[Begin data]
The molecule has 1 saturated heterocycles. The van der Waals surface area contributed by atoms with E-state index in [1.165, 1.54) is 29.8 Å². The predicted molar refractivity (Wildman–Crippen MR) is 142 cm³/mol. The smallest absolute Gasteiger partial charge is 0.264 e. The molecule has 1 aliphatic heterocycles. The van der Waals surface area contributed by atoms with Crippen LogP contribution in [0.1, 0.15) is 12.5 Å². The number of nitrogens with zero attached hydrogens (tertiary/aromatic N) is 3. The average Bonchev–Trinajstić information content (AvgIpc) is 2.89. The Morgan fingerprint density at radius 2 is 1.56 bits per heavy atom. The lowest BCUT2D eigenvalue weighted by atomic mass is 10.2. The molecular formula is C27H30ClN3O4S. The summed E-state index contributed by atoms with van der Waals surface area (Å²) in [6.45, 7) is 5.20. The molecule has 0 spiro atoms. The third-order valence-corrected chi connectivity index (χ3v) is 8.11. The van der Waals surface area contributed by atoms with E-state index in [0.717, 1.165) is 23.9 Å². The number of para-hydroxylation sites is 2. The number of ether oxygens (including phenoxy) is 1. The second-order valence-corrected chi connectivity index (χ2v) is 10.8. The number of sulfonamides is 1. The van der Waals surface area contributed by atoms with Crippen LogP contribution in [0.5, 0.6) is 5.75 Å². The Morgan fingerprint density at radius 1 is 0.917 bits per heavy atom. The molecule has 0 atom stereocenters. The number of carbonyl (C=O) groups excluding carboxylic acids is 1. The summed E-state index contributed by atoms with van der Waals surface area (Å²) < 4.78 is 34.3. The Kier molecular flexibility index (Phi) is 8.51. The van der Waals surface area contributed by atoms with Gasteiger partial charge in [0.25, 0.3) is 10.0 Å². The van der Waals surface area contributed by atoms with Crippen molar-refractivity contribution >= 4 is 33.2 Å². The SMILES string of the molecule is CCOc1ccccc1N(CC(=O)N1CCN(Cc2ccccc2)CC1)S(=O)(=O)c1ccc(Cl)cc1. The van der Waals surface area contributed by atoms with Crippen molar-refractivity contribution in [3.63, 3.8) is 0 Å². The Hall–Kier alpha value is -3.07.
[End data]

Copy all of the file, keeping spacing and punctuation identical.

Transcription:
The molecule has 1 saturated heterocycles. The van der Waals surface area contributed by atoms with E-state index in [1.165, 1.54) is 29.8 Å². The predicted molar refractivity (Wildman–Crippen MR) is 142 cm³/mol. The smallest absolute Gasteiger partial charge is 0.264 e. The molecule has 1 aliphatic heterocycles. The van der Waals surface area contributed by atoms with Crippen LogP contribution in [0.1, 0.15) is 12.5 Å². The number of nitrogens with zero attached hydrogens (tertiary/aromatic N) is 3. The average Bonchev–Trinajstić information content (AvgIpc) is 2.89. The Morgan fingerprint density at radius 2 is 1.56 bits per heavy atom. The lowest BCUT2D eigenvalue weighted by atomic mass is 10.2. The molecular formula is C27H30ClN3O4S. The summed E-state index contributed by atoms with van der Waals surface area (Å²) in [6.45, 7) is 5.20. The molecule has 0 spiro atoms. The third-order valence-corrected chi connectivity index (χ3v) is 8.11. The van der Waals surface area contributed by atoms with E-state index in [0.717, 1.165) is 23.9 Å². The number of para-hydroxylation sites is 2. The number of ether oxygens (including phenoxy) is 1. The second-order valence-corrected chi connectivity index (χ2v) is 10.8. The number of sulfonamides is 1. The van der Waals surface area contributed by atoms with Crippen LogP contribution in [0.5, 0.6) is 5.75 Å². The Morgan fingerprint density at radius 1 is 0.917 bits per heavy atom. The molecule has 0 atom stereocenters. The number of carbonyl (C=O) groups excluding carboxylic acids is 1. The summed E-state index contributed by atoms with van der Waals surface area (Å²) < 4.78 is 34.3. The Kier molecular flexibility index (Phi) is 8.51. The van der Waals surface area contributed by atoms with Gasteiger partial charge in [0.25, 0.3) is 10.0 Å². The van der Waals surface area contributed by atoms with Crippen molar-refractivity contribution >= 4 is 33.2 Å². The SMILES string of the molecule is CCOc1ccccc1N(CC(=O)N1CCN(Cc2ccccc2)CC1)S(=O)(=O)c1ccc(Cl)cc1. The van der Waals surface area contributed by atoms with Crippen molar-refractivity contribution in [3.63, 3.8) is 0 Å². The Hall–Kier alpha value is -3.07.